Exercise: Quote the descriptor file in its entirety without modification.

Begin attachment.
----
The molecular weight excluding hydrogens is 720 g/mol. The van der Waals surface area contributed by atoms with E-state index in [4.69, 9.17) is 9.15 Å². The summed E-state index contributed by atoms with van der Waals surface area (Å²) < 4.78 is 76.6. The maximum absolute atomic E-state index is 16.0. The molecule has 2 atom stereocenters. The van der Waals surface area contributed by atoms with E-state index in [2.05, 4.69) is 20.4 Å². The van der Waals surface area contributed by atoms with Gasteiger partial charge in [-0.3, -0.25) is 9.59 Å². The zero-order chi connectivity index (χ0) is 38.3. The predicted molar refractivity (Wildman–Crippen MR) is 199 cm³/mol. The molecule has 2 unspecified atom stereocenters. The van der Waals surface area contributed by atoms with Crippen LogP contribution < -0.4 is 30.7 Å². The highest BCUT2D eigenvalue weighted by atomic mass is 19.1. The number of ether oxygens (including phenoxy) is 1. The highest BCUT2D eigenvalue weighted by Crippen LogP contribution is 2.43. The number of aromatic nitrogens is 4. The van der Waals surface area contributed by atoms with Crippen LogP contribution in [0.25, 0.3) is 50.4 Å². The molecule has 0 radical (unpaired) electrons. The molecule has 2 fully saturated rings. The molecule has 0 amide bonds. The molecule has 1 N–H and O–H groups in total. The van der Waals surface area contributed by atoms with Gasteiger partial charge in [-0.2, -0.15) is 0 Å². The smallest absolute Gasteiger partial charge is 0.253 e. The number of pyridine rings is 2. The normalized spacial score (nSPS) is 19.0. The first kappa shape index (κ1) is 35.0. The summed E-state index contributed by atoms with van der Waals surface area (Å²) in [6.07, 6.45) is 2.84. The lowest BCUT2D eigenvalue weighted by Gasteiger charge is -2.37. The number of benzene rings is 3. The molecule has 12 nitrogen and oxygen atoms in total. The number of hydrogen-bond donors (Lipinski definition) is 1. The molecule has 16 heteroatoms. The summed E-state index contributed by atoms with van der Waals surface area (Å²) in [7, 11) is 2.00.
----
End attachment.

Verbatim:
The molecular weight excluding hydrogens is 720 g/mol. The van der Waals surface area contributed by atoms with E-state index in [4.69, 9.17) is 9.15 Å². The summed E-state index contributed by atoms with van der Waals surface area (Å²) < 4.78 is 76.6. The maximum absolute atomic E-state index is 16.0. The molecule has 2 atom stereocenters. The van der Waals surface area contributed by atoms with E-state index in [2.05, 4.69) is 20.4 Å². The van der Waals surface area contributed by atoms with Gasteiger partial charge in [-0.3, -0.25) is 9.59 Å². The zero-order chi connectivity index (χ0) is 38.3. The predicted molar refractivity (Wildman–Crippen MR) is 199 cm³/mol. The molecule has 2 unspecified atom stereocenters. The van der Waals surface area contributed by atoms with Crippen LogP contribution < -0.4 is 30.7 Å². The highest BCUT2D eigenvalue weighted by atomic mass is 19.1. The number of ether oxygens (including phenoxy) is 1. The highest BCUT2D eigenvalue weighted by Crippen LogP contribution is 2.43. The number of aromatic nitrogens is 4. The van der Waals surface area contributed by atoms with Crippen LogP contribution in [0.25, 0.3) is 50.4 Å². The molecule has 0 radical (unpaired) electrons. The molecule has 2 fully saturated rings. The molecule has 0 amide bonds. The molecule has 1 N–H and O–H groups in total. The van der Waals surface area contributed by atoms with Gasteiger partial charge in [-0.2, -0.15) is 0 Å². The smallest absolute Gasteiger partial charge is 0.253 e. The number of pyridine rings is 2. The normalized spacial score (nSPS) is 19.0. The first kappa shape index (κ1) is 35.0. The summed E-state index contributed by atoms with van der Waals surface area (Å²) in [6.07, 6.45) is 2.84. The lowest BCUT2D eigenvalue weighted by Gasteiger charge is -2.37. The number of benzene rings is 3. The molecule has 12 nitrogen and oxygen atoms in total. The number of hydrogen-bond donors (Lipinski definition) is 1. The molecule has 16 heteroatoms. The summed E-state index contributed by atoms with van der Waals surface area (Å²) in [7, 11) is 2.00.